Bibliography and Partial List of Sworn Statements
(From:  *Jesse James Was One Of  His Names* by Del Schrader, with
Jesse James III.  Arcadia, California:  Santa Anita Press,  1975.
Library of Congress Catalog Card Number:  74-33962)

*Jesse  James  Rides  Again*,  1948,  by  Frank  Hall and Lindsey
Whitten.   Covers  "emergence"  of  Jesse  W.  James  in  Lawton,
Oklahoma, May 19, 1948.   Strong  documentation to prove J. Frank
Dalton really was Jesse W. James.

"I Rode With Quantrill," August, 1937, Rocky Mountain News, by J.
Frank Dalton.  Story deals chiefly with Frank  and  Jesse  James.
Dalton  says,  "My name today isn't exactly what it was the day I
enlisted under Quantrill's black flag."

"Double Life  of  Jesse  James."   The  National  Police Gazette,
March, 1951.   "Privileged  and  confidential  information  truly
reveals that 'Dalton' is Jesse James."

Columnist  Robert  Ruark.   In  three  national  columns the late
author wrote, "J.  Frank  Dalton  is  the  real  Jesse W. James."

Aunt Cora's Letters.  She was Cora James Anderson, who died a few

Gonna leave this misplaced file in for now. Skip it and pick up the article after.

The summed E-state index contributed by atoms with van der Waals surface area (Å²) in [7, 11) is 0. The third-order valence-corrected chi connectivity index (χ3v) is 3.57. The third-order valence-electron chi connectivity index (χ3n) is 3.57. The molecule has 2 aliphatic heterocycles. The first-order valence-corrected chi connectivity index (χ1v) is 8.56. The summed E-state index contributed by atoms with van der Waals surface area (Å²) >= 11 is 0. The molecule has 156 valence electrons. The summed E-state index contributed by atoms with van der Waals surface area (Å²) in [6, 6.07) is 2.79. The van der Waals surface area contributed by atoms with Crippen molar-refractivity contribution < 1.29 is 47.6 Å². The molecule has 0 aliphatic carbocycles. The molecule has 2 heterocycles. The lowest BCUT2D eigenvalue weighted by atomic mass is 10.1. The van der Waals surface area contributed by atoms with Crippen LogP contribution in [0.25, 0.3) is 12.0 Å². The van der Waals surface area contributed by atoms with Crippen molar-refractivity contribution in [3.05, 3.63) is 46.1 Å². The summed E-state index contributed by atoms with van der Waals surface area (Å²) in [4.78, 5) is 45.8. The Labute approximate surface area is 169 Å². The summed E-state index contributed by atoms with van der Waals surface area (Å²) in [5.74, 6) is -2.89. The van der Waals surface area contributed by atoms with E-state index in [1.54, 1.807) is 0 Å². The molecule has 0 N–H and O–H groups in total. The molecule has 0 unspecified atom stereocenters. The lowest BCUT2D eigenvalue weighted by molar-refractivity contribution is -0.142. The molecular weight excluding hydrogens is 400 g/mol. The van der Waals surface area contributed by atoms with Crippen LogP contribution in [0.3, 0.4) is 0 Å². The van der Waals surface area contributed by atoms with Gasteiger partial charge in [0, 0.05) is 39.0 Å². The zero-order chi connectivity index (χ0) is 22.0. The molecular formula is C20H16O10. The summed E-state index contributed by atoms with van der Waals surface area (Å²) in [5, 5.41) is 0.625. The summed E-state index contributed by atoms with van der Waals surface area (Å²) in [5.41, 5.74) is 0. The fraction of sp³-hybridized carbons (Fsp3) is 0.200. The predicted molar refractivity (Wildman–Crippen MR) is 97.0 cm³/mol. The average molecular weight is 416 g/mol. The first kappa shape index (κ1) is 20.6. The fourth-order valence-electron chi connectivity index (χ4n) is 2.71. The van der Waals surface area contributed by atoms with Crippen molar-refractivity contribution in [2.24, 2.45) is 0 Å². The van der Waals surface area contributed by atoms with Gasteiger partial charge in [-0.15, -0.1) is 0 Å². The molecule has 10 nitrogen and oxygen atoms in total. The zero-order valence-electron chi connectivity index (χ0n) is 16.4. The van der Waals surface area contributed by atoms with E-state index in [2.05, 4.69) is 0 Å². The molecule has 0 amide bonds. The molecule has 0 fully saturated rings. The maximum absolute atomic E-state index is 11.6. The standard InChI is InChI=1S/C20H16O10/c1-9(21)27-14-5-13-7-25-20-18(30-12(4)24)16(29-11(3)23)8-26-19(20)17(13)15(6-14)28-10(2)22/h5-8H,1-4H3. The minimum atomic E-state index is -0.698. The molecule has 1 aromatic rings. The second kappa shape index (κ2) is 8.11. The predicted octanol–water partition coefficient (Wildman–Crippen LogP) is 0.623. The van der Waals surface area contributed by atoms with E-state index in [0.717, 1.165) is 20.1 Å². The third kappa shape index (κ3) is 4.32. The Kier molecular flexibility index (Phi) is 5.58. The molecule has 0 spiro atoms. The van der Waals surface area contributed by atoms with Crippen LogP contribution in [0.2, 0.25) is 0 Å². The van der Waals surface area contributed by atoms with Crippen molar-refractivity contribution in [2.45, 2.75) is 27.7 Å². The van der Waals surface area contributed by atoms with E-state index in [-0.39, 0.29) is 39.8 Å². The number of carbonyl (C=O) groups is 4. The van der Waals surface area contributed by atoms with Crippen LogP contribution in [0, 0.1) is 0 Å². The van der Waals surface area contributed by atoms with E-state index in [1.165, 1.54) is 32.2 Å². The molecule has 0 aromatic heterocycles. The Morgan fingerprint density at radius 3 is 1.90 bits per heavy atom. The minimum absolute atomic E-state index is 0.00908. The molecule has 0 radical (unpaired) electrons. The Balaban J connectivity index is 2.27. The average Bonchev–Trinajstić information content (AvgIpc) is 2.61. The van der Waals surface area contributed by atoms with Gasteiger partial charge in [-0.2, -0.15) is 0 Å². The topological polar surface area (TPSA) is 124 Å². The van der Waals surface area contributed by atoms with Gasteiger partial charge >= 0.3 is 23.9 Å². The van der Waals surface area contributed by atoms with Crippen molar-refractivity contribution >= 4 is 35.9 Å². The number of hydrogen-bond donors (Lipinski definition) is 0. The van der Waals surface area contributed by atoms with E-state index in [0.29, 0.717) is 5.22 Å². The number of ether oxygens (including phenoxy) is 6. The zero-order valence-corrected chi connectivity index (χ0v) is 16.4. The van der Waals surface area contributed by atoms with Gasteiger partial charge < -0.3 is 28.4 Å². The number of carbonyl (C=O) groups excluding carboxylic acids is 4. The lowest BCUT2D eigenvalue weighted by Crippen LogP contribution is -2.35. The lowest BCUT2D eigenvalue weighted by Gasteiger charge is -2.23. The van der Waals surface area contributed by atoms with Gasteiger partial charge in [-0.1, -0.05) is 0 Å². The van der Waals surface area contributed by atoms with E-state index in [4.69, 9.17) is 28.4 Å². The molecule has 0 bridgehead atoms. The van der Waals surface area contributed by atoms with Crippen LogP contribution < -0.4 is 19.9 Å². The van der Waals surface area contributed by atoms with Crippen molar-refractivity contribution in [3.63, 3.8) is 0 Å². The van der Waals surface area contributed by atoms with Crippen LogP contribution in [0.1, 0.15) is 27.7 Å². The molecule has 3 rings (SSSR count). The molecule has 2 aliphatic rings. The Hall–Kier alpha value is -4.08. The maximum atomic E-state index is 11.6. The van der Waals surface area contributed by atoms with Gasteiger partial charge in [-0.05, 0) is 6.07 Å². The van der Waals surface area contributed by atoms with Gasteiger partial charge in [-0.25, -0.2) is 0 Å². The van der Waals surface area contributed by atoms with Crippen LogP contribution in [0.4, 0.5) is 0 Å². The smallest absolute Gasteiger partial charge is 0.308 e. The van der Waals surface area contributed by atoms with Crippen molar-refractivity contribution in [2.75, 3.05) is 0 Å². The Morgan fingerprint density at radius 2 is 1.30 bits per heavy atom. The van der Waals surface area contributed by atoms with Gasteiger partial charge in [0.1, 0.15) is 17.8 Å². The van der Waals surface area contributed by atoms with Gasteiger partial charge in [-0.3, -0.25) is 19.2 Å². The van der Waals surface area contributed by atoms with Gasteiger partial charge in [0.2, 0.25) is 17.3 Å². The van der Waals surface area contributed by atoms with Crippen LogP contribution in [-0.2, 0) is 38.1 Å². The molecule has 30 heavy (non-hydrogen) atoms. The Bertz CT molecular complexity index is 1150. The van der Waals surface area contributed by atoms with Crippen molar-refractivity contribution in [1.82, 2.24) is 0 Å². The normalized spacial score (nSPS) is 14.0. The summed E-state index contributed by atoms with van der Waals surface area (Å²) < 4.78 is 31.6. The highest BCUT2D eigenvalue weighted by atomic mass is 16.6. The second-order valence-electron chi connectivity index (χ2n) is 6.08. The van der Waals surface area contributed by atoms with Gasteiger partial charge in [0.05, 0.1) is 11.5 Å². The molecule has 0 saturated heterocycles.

years ago  [ca.   1972]  in  Nashville,  Tennessee.   She  was  a
daughter  of  Jesse  W.  James  by  a Sioux Indian woman.  Highly
educated, she knew all the facts of her father's "lost years."

"Who Lies Buried  in  Jesse  James'  Grave?"  Real West Magazine,
January, 1967, by Dr. W.D. Chesney.  States Jesse James  was  not
killed  in St. Joseph, Missouri, in 1882.  Cites medical evidence
of the corpse which was buried.

*The Lost Cause*, a book published  by J.L. James in 1961, states
St. Joseph ["death" of Jesse James] was a  "hoax."   Tells  about
Jesse W. James' war record and has quotes from JWJ.

*The  Day  Lincoln  Was  Shot*  by  Jim  Bishop.  Gives screwball
background of  actor  John  Wilkes  Booth,  which  coincides with
Confederate Underground secret records.  Bishop has  Booth  dying
in a Virginia barn.

*This  Was  Frank  James*  by  Sarah Vaughn Snow, 1969, who was a
daughter of Frank  James.   She  casts  serious doubts that Jesse
James, her uncle, was gunned down in  St.  Joseph,  Missouri,  in

*Notorious  Ladies  of the Frontier* by Harry S. Drago, 1969.  He
covers "emergence"  of  Jean  Hickock  McCormick  in  1941, which
coincides with James family records.

Search Magazine, September 1968.  Editor  Ray  Palmer  helped  in
identification of J. Frank Dalton as Jesse W. James in 1948.

True  Magazine,  September, 1947, ran photo of Jesse, Frank James
and their Kentucky mother which was so identified.  The old photo
was found in a cabin  near  Bottomless lake, New Mexico, in 1940s
by man named Yourkes.

*Jesse James the Outlaw* by Henry Walker.

*The Truth About Jesse James* by Phyllis Argall.

*Jesse James Was My Neighbor* by Homer Croy.